Libyan government announced Sunday that a second mass grave has been found in Libya's Tarhuna, a province that has recently been liberated from militias loyal to putschist Gen. Khalifa Haftar.
He has been under fire recently for war crimes in the war-torn country as the victims' families start to seek justice.
According to the announcement of the Tripoli-based Government of National Accord (GNA), five corpses have been found within the grave although the identities are yet to be confirmed.
The first mass grave of Tarhuna was found on Aug. 2, in which similar unidentified corpses were found.
So far, since June 5, the government has unearthed a total of 226 corpses left in mass graves in southern Libya, a region that was occupied by Haftar militias.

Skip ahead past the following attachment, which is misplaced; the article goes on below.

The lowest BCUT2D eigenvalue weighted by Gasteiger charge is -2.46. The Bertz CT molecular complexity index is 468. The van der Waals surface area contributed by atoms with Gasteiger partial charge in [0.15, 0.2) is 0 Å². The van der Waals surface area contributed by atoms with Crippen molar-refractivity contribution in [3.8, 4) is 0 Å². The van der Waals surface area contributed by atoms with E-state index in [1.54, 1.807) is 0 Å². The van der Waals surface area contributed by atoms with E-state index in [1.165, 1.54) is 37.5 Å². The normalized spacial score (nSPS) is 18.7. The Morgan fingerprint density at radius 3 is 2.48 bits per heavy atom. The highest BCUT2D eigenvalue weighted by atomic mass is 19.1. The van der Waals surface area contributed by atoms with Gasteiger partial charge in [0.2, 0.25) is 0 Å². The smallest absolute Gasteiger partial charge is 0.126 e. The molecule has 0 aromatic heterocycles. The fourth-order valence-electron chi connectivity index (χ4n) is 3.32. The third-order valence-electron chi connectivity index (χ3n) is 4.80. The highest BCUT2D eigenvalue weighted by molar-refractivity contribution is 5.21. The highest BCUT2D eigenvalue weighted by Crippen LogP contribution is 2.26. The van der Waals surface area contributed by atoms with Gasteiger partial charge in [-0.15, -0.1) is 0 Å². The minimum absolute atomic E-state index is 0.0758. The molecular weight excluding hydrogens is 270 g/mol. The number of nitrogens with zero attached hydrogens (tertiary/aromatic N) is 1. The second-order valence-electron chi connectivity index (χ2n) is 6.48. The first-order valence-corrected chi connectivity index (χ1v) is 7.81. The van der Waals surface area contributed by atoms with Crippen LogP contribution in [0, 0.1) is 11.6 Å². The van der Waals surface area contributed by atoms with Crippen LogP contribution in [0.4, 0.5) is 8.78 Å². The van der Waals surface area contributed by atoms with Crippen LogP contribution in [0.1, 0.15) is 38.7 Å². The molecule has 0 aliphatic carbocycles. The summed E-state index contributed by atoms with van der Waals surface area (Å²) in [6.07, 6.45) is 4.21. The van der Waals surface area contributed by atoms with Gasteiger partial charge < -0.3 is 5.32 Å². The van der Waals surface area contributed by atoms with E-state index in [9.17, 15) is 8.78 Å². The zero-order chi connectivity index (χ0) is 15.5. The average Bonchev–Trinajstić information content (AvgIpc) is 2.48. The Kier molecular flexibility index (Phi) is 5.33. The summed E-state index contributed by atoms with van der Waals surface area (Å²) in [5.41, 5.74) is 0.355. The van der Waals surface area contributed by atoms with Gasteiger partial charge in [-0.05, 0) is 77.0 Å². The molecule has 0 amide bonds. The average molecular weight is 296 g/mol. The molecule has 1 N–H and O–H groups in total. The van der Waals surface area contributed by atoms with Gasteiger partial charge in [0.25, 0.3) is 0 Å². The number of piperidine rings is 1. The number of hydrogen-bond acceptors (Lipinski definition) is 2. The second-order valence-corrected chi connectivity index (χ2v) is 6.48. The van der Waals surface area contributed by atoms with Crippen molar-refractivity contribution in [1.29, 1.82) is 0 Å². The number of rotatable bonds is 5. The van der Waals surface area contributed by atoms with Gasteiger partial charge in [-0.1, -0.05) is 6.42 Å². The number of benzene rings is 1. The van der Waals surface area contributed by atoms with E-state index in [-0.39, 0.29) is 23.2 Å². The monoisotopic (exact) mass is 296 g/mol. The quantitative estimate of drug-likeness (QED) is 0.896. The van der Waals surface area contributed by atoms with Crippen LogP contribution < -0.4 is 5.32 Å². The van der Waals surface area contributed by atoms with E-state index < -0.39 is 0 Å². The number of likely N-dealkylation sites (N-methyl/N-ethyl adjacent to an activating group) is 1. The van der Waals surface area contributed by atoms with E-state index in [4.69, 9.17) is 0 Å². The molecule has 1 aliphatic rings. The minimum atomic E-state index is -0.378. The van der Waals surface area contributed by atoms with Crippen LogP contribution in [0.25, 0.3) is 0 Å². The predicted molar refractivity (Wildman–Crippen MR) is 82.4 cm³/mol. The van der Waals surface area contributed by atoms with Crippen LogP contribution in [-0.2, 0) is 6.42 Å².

The mass graves are only a fraction of Haftar's reported war crimes. Back in June, Human Rights Watch (HRW) documented some of the war crimes committed by the Haftar militias and accused the putschist general of torturing, summarily executing and desecrating the corpses of the Libyan government forces.
"Khalifa Haftar needs to urgently hold his forces accountable for any war crimes they are committing and apparently advertising online," said Hanan Salah, senior Libya researcher at HRW.
Sending a letter to Haftar to take responsibility for his crimes, HRW's attempts to communicate with the putschist general were left unresponded.